“No one wedding looks like another wedding,” she said. “It’s a blank canvass, so we design the room how they want to see it.”
Some couples, she added, want a surprise element and the sky is the limit. In fact, The Henry allows fireworks, and that’s bound to impress, Bolduc said.
Other couples have opted to add a touch of elegance by having a violinist perform during the cocktail hour.
Brides and grooms who have different ethnic backgrounds often like to add pieces of their culture, like ethnic foods or something else that represents each of their heritages, to the wedding day.
Some couples ask for their favorite cocktail to be served and they give it a name they make up by combining their monikers, Bolduc said.
Museum Offers Exhibits
The Charles H. Wright Museum of African American History in midtown Detroit provides a historical backdrop for couples tying the knot.
“Ceremony or reception, they don’t need much decoration. It’s a museum. There’s art on the wall,” explained Carolyn Normandin, museum senior vice-president. “It offers a remarkable location for people who want to support the city and still do it at a great venue.”
Typically, couples use the rotunda for receptions serving 250 sit down guests and up to 500 people strolling to food stations. The theater allows guests to comfortably watch as the couple gets married on stage. While the bride and groom have their pictures taken, their guests can stroll through the exhibits before the reception.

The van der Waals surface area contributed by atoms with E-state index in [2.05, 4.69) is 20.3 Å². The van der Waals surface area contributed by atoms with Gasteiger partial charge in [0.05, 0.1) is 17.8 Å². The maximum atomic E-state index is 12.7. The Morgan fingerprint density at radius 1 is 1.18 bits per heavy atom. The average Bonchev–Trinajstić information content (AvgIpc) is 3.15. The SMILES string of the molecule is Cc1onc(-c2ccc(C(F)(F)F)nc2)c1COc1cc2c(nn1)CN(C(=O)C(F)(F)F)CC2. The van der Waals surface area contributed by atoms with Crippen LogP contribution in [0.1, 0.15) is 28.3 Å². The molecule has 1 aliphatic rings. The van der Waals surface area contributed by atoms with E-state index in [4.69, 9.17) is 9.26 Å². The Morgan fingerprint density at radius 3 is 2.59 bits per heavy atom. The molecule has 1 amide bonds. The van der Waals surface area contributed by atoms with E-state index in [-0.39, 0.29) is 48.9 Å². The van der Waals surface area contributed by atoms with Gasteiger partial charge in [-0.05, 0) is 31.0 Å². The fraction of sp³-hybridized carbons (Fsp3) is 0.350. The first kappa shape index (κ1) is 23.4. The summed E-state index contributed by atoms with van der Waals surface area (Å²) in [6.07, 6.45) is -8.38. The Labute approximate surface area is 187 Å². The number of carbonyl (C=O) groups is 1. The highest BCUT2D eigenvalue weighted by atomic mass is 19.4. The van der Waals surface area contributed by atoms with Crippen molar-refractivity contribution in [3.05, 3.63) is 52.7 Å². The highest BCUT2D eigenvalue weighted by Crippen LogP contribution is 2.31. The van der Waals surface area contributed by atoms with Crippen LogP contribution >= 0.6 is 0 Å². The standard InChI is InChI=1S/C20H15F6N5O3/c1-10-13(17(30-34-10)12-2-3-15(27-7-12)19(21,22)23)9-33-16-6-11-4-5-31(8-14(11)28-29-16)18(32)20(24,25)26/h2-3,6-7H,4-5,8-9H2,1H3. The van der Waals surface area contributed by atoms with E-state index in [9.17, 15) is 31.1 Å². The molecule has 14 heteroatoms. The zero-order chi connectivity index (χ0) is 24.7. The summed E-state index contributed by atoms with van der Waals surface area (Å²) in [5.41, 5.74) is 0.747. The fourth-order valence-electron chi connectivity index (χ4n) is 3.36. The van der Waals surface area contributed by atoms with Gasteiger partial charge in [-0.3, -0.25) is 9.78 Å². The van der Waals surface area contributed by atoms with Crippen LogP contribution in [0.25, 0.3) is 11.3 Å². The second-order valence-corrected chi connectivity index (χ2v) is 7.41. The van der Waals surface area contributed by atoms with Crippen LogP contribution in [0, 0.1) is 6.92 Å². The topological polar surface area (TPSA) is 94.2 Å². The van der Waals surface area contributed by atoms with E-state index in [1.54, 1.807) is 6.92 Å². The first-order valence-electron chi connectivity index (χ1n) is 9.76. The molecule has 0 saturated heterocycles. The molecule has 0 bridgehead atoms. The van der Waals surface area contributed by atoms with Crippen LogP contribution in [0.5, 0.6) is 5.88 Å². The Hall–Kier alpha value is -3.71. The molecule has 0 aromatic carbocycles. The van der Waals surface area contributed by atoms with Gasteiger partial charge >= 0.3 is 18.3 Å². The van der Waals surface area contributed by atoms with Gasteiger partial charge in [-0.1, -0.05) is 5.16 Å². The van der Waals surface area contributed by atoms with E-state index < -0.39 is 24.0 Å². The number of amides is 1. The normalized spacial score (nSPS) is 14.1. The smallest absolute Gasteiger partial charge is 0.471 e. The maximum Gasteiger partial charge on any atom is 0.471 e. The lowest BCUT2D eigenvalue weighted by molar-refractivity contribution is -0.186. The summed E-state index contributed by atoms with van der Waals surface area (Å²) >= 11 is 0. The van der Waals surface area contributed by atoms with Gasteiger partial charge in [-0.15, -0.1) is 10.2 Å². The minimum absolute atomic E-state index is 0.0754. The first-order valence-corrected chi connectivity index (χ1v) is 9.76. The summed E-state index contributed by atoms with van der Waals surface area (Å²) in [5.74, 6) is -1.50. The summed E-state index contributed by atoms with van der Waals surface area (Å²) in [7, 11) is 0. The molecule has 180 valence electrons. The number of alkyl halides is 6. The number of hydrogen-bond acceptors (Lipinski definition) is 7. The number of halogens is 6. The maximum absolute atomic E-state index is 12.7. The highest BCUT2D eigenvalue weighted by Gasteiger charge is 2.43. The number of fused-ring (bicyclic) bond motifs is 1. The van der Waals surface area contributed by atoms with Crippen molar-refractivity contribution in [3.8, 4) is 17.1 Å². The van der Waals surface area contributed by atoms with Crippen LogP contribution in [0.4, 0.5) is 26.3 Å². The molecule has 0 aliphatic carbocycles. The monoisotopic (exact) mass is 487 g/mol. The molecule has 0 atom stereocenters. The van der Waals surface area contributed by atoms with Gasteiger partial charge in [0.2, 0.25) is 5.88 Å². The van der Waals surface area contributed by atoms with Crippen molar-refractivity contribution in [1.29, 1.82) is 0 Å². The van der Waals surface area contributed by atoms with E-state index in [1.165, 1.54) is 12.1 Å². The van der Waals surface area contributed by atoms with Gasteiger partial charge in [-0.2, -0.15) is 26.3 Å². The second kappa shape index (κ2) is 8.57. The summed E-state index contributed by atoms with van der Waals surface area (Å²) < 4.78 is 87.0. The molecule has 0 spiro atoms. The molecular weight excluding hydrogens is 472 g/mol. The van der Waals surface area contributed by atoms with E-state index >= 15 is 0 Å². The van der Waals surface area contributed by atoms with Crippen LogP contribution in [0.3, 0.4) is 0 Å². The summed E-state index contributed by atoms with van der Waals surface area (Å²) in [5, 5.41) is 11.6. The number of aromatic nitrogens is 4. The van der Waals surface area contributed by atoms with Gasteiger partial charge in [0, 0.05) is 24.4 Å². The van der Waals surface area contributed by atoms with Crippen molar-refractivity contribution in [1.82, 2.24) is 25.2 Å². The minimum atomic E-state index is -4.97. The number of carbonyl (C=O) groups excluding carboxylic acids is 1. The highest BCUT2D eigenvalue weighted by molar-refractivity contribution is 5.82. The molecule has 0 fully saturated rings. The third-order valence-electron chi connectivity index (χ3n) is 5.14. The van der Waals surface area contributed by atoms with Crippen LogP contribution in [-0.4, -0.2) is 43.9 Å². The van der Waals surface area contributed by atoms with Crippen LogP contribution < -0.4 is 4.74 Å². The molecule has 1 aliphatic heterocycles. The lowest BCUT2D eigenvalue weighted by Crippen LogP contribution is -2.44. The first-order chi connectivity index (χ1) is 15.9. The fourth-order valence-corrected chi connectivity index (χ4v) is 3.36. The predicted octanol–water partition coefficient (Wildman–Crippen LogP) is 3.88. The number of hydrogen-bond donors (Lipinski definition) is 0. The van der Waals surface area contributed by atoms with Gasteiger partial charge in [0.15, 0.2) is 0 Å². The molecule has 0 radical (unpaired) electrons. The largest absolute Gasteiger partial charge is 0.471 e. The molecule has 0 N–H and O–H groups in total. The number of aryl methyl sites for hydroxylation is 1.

Going in Style
Another Detroit venue option is in a former lumber baron’s mansion at The Whitney, built in 1894. It offers a garden setting and serves upscale New American cuisine.
“They don’t have to do a lot of decorating,” explained Samantha Cesarz, private dining and banquet manager. “Each room has its own unique style and décor.”
The Whitney is known for its signature Beef Wellington and popular desserts, she added.
“We do wedding cakes, and they’re typically happy they don’t have to go to an outside venue,” she said.
The Skyline Club in Southfield offers a picturesque setting in a garden atrium on the first floor. A large dining area, a dance floor, and a small lounge space are on the 28th floor of the high-rise building overlooking the city.
“People are looking for mixed seating with a full formal seated dinner and an area with lounge furniture,” explained Amy Waddell, private events director.
Another wedding locale choice is the Regency Manor in Southfield, with elegant décor featuring high ceilings, crystal chandeliers, and two full bars.